For the first trial, 14 lb. of weights were placed on the arm of the roller bearing that caused it to stop rotating. This force measured 20 ft-lb. The wear scar on the roller bearing was 6.7 mm in length. At the end of the test, the roller bearing was quite hot to the touch.
For the second trial, the maximum of 84 lb. of weights was placed on the arm of the roller bearing and it continued to rotate. This force measured +115 ft-lb. The wear scar on the roller bearing was about 2.5 mm in length. At the end of the test, the roller bearing was not hot to the touch.
For the third trial, the maximum of 84 lb. of weights was placed on the arm of the roller bearing and it continued to rotate. This force measured +115 ft-lb. The wear scar on the roller bearing was about 2.6 mm in length. At the end of the test, the roller bearing was not hot to the touch.
The CLM anti-friction engine treatment and CLM anti-friction crankcase or transmission treatment mixed with a commercial oil product significantly reduced the friction, and increased the force required to wear and scar a rotating metal surface.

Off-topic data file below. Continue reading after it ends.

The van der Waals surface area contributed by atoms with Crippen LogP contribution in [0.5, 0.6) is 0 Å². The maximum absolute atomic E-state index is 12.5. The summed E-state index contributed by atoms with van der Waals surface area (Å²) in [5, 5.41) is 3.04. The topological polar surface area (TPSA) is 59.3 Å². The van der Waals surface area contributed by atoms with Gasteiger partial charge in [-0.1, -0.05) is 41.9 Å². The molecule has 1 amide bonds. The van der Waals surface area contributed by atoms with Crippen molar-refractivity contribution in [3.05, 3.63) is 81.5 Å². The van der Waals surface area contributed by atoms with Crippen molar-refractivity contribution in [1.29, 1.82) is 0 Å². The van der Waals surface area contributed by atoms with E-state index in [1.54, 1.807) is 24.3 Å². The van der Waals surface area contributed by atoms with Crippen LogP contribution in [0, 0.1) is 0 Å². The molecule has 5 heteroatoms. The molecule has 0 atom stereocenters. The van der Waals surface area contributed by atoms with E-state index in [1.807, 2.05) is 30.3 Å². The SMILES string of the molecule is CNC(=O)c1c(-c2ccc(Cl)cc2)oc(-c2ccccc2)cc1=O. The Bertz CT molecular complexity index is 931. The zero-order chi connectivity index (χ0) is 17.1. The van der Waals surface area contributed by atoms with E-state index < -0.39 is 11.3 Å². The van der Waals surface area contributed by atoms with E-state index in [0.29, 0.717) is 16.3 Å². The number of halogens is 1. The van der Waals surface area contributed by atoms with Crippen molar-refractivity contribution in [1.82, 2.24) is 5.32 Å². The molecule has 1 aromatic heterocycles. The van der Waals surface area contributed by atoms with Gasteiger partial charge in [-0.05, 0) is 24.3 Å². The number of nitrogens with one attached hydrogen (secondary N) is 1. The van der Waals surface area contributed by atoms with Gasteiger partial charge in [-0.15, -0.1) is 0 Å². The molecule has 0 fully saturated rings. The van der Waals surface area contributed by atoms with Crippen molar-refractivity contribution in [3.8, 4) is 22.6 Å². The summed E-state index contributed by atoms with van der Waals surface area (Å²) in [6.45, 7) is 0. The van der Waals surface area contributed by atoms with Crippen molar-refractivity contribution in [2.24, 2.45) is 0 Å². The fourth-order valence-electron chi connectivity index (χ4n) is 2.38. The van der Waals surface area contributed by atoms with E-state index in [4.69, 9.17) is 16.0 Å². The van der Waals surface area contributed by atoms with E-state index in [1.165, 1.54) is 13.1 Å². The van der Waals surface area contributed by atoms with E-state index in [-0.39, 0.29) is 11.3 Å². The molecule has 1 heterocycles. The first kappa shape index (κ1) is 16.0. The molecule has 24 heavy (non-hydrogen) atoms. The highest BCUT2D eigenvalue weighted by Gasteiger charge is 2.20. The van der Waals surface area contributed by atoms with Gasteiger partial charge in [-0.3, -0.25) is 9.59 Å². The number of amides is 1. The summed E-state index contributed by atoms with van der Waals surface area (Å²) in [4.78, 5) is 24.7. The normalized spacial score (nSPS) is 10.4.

A number of road tests were conducted to evaluate the mileage performance of the additives in two vehicles. The vehicles included a 1998 SIENNA™ (Test Car #1) with 14,267 miles on the odometer at the start of the tests and a 1994 LAND CRUISER® Wagon (Test Car #2) with 48,629 miles at the start of the tests. The manufacturer's recommended highway mileage for Test Car #1 was 24 miles per gallon (mpg). The manufacturer's recommended highway mileage for Test Car #2 was 15 miles per gallon (mpg). At the beginning of the tests the vehicles were tuned, the tire pressure of 35 psi was monitored, the oil and oil filters were changed. The vehicles were driven on the test route and the mileage was recorded. The engine additive (Table I) and crankcase additive (Table II) were then added to each vehicle. Each vehicle was driven on the test route six times and the gas mileage was recorded for each trip.
The driving route (Roggen, Colorado to Big Springs, Nebr.) mileage (144 miles), and speed (65 mph set on cruise control) were constant for both vehicles for all the tests. The winds, road conditions and traffic were considered about the same for each test.
The additives of the present invention reduced the friction within the engines and transmissions of the two vehicles during the six mileage tests while resulting in improved gasoline mileage.
It is therefore to be understood that even though numerous characteristics and advantages of the present invention have been set forth in the foregoing description, together with details of the structure and function of the invention, the disclosure is illustrative only, and changes may be made within the principles of the invention to the full extent indicated by the broad general meaning of the terms in which the appended claims are expressed and reasonable equivalents thereof.